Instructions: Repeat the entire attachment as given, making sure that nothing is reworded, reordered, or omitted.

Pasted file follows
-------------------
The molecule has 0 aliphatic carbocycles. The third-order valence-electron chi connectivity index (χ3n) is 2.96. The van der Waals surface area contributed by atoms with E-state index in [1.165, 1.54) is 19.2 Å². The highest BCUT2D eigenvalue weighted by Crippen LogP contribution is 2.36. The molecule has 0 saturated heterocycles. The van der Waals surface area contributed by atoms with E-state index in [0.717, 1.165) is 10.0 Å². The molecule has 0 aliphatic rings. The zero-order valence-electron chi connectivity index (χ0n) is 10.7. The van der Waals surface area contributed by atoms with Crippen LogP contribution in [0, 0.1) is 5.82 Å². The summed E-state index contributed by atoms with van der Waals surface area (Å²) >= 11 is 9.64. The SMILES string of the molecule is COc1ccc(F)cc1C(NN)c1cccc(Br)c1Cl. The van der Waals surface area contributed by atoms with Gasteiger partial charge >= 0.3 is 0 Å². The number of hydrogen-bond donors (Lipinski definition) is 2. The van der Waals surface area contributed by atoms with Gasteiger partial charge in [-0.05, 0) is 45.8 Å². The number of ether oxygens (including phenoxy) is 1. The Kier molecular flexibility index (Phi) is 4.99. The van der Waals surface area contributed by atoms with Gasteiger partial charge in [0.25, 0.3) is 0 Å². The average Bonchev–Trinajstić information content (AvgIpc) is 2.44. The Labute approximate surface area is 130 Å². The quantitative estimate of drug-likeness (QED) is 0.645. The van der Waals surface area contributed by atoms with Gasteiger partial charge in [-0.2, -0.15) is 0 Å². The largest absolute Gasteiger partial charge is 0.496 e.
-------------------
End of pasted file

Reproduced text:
The molecule has 0 aliphatic carbocycles. The third-order valence-electron chi connectivity index (χ3n) is 2.96. The van der Waals surface area contributed by atoms with E-state index in [1.165, 1.54) is 19.2 Å². The highest BCUT2D eigenvalue weighted by Crippen LogP contribution is 2.36. The molecule has 0 saturated heterocycles. The van der Waals surface area contributed by atoms with E-state index in [0.717, 1.165) is 10.0 Å². The molecule has 0 aliphatic rings. The zero-order valence-electron chi connectivity index (χ0n) is 10.7. The van der Waals surface area contributed by atoms with Crippen LogP contribution in [0, 0.1) is 5.82 Å². The summed E-state index contributed by atoms with van der Waals surface area (Å²) >= 11 is 9.64. The SMILES string of the molecule is COc1ccc(F)cc1C(NN)c1cccc(Br)c1Cl. The van der Waals surface area contributed by atoms with Gasteiger partial charge >= 0.3 is 0 Å². The number of hydrogen-bond donors (Lipinski definition) is 2. The van der Waals surface area contributed by atoms with Gasteiger partial charge in [-0.05, 0) is 45.8 Å². The number of ether oxygens (including phenoxy) is 1. The Kier molecular flexibility index (Phi) is 4.99. The van der Waals surface area contributed by atoms with Gasteiger partial charge in [0.25, 0.3) is 0 Å². The average Bonchev–Trinajstić information content (AvgIpc) is 2.44. The Labute approximate surface area is 130 Å². The quantitative estimate of drug-likeness (QED) is 0.645. The van der Waals surface area contributed by atoms with Gasteiger partial charge in [-0.2, -0.15) is 0 Å². The largest absolute Gasteiger partial charge is 0.496 e.